2011-10-13 / Local & State

Teachers Say Discipline Code Gives Kids Upper Hand

By Steve Esack

ALLENTOWN, Pa. (AP) – (hash)%(hash) you!

It’s a retort some students have directed at teachers in the Allentown School District’s two high schools. And they’ve launched the f-word with limited or no repercussions under a new discipline code that seeks to reduce school suspensions so students don’t miss class.

In the first month the updated code has been in place, teachers say students feel they have the upper hand, believing the policy to outright ban suspensions.

“They seem to have a lot of control,” teachers union President Debbie Tretter said of high-schoolers.

Acting Superintendent Russ Mayo said the new code of conduct in no way bars suspensions, but seeks to address the root cause of misbehavior before resorting to keeping a student out of school.

“The intent is not to suspend at the drop of a hat,” Mayo said Friday.

But he admitted there’s been a miscommunication from the top on how to deal with problems such as students’ hurling the f-word at teachers, which under the code is defined as a Level 3 offense that calls for suspension.

Mayo said this week he began meeting with his central staff, principals and the teachers union to clarify the rule. He expects to continue his meetings next week and will discuss it at Thursday's school board meeting.

“One of the biggest issues (for teachers) is ‘I just sent this child out of class; they just said f-you and an hour later or 15 minutes later they are back in my class.” Mayo said Friday. “Well, something is wrong with that. I will say that emphatically.”

The updated discipline code is among the measures endorsed by former Superintendent Gerald Zahorchak, who resigned in August after his dizzying pace of reform left many feeling he was doing too much too soon.

Its tenets grew out of a nationally known program called School-wide Positive Behavior Intervention and Supports, which began in the special education realm more than two decades ago and spread to all sectors of public education. Allentown's elementary schools began using the program in 2008-09, before Zahorchak's arrival.

The positive-behavior method holds that misbehavior should not be overlooked, but neither should good behavior.

The theory is that if educators collectively and enthusiastically set up and enforce a schoolwide system of recognizing and rewarding students for good behavior, they will change into lawabiding pupils with better grades. Students’ good behavior is tracked through a point system, and at the end of a week or month students get some sort of prize if they reach certain goals that show constant or improved behavior.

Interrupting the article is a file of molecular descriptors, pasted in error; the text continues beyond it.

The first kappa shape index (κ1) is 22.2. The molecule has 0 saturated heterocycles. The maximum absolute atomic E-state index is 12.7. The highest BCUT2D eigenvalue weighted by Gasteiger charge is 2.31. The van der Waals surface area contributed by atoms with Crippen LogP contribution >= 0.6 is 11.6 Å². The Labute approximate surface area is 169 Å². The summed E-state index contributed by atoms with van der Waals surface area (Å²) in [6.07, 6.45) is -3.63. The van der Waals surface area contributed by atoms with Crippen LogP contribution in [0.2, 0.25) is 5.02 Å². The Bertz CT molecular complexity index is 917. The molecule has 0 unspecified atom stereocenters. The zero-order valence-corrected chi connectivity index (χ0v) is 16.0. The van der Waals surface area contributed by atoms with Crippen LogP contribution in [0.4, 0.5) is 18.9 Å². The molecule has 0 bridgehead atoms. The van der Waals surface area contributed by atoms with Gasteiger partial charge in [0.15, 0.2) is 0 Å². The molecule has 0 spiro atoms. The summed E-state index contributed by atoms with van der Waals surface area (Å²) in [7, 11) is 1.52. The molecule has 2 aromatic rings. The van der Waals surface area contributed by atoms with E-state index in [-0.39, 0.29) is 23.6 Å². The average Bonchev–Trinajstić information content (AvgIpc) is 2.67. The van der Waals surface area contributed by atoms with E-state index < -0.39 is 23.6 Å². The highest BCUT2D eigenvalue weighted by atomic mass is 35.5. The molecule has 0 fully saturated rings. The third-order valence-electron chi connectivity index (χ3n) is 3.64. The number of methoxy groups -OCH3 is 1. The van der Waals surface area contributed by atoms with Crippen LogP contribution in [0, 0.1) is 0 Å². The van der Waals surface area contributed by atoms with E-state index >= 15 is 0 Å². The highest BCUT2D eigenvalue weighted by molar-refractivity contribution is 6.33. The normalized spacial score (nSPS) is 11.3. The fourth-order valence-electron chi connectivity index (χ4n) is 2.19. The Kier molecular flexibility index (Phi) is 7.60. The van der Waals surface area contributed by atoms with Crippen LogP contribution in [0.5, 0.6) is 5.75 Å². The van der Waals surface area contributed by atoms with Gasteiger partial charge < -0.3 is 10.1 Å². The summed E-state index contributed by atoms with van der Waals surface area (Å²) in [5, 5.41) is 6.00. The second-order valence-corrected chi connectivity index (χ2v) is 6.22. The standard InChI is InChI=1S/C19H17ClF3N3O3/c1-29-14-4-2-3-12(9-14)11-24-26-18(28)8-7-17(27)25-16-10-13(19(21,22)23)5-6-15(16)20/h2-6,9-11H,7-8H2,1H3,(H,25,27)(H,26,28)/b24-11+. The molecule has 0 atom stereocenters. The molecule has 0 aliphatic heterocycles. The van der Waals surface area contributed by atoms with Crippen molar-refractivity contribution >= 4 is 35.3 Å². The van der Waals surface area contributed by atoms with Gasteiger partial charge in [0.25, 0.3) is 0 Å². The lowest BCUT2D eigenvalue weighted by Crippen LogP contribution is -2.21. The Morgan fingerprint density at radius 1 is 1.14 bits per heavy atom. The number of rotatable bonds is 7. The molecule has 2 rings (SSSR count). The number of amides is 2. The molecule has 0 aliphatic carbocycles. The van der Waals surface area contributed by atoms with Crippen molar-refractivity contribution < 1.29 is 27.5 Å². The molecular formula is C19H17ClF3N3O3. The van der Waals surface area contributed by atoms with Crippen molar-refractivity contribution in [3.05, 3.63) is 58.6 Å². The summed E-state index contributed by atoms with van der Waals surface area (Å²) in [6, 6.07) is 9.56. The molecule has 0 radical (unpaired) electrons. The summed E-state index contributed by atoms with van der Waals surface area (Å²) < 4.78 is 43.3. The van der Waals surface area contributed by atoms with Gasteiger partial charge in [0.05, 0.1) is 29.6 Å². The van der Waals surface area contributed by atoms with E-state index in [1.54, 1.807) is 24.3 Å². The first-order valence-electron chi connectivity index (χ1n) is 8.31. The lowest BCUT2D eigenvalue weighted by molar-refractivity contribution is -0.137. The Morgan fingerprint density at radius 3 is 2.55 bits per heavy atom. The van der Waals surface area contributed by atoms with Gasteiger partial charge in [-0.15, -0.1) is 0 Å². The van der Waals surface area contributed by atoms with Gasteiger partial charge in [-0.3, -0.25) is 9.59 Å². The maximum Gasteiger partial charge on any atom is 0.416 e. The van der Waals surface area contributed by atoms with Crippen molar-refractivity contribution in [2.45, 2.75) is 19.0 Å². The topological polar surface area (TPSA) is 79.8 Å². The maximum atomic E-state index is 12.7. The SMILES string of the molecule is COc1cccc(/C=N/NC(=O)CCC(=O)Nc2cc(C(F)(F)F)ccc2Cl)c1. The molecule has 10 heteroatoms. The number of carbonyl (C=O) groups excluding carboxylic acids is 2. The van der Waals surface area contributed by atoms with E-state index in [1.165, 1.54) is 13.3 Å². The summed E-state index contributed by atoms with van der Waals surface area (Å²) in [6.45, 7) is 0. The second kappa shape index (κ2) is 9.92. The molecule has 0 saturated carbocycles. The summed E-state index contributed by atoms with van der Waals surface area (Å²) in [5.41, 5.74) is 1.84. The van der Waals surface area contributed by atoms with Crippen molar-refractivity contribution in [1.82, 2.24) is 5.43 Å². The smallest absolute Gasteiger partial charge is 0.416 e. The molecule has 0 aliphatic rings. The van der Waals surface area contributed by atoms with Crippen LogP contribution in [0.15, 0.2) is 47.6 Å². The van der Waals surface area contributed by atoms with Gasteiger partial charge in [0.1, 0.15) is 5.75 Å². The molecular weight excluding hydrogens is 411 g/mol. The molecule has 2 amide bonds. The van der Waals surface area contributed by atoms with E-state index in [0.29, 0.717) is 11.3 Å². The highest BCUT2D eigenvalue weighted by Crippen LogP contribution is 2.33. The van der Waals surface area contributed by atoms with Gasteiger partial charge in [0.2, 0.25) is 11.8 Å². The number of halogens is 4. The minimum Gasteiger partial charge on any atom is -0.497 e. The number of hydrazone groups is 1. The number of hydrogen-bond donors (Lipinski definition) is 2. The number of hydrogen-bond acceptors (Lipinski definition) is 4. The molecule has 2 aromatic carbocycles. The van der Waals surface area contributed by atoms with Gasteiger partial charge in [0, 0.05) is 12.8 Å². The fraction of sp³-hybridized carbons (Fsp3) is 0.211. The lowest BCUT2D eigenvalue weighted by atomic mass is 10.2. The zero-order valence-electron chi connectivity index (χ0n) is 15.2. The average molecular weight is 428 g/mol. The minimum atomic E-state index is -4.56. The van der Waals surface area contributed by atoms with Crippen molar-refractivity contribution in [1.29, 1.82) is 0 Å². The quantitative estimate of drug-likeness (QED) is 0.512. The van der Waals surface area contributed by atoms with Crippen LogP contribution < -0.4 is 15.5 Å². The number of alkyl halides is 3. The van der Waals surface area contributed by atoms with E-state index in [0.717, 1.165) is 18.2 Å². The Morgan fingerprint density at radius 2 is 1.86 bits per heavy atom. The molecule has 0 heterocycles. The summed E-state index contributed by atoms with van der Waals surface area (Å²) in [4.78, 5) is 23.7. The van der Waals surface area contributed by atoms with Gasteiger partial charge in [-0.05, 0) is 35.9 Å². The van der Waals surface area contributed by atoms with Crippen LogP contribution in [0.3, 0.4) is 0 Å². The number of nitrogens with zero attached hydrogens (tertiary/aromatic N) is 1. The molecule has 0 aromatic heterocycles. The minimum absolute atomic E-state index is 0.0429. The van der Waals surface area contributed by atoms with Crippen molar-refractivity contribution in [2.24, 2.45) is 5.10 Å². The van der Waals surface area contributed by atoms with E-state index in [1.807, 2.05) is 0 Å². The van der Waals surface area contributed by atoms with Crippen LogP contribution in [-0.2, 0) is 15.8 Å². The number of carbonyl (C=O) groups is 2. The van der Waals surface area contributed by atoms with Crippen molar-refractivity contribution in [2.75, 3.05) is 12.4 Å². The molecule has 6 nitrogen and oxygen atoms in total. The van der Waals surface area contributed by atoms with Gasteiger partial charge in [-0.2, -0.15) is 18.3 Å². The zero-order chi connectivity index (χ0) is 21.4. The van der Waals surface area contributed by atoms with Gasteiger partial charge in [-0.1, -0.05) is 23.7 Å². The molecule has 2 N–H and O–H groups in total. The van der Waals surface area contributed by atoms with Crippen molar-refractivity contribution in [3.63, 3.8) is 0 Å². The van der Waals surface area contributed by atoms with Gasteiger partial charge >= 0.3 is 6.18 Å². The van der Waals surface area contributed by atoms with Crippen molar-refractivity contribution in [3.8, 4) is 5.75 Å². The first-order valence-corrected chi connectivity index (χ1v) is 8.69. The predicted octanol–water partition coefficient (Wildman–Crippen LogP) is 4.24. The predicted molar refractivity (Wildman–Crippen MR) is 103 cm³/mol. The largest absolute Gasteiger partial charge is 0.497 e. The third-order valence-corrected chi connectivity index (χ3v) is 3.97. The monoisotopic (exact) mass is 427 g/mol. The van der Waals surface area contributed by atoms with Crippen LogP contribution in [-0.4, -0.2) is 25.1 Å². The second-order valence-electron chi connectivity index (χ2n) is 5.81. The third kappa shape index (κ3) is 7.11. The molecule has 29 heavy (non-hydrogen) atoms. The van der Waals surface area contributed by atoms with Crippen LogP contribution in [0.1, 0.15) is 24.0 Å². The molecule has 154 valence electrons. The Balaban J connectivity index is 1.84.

But almost all studies on whether the positive-behavior method works are done at the elementary level, said Lee Kern, special education professor at Lehigh University. Little research exists on its effect in high schools, especially in urban settings, Lee said.

Russ Skiba, a professor of educational psychology at Indiana University, said positive reinforcement can work in urban schools if it is implemented slowly. But Allentown is implementing the practice incorrectly, Skiba said, if the district quickly changed its suspension and discipline policy without first trying to build a culture of positive reinforcement among staff and students.

“A no-suspension policy is not part and parcel of PBIS,” Skiba said. “The first thing we do in PBIS is we build up our positive climate and . we don’t worry about suspensions that are coming down.”

Mayo said the discipline code being used in the high schools does not include rewards for positive behavior, but utilizes the idea of finding out why students are acting out.

He said the problems that are occurring are not related to the code itself, but that the central administration did not do a good enough job of explaining how it would work to principals, who in turn were unable to properly explain it their staffs.

The new conduct code places student misconduct into four levels of infractions.

Teachers are expected to handle Level 1, which deals with classroom problems such as chewing gum, dress code violations and excessive talking.

Level 1 offenses move to Level 2 if students continue the same bad pattern after interventions such as student conferences, calling parents or asking guidance counselors for assistance.

Assistant principals deal with Level 2 infractions, which include repeat Level 1 violations and more serious offenses, such as bullying, hallway and cafeteria misbehavior and improper language.

The assistant principal is expected to document the Level 2 problems into a computer system that all staff can access. Level 2 consequences include unsatisfactory citizenship grade, privilege withdrawal, writing assignments or after-school detention.

Excessive numbers of Level 2 offenses pile up to Level 3 offenses, which also include arson, extortion, robbery, assault, and dropping the f-word in front of staff in a show of disrespect. Criminal offenses outlined in Level 3 are supposed to be reported to Allentown police or the Lehigh County Office of Children and Youth.

Level 4, which includes weapons or drug possession and assault on staff, can lead to 10-day suspensions or expulsions.

Tretter said problems are arising over interpretation of offenses. She said teachers may think an offense is a Level 2 or 3, but an administrator will disagree and downgrade it to a Level 1.

When that happens, Tretter said, students think the downgrades mean they can get away with more. This in turn has led students to step up their bad behavior, going so far as to put their hands on teachers, which she views as an assault.

Mayo said one staffer was assaulted this school year.

Despite their disagreements, Tretter said she welcomed Mayo's swift intervention in trying to correct problems caused by the new conduct system.

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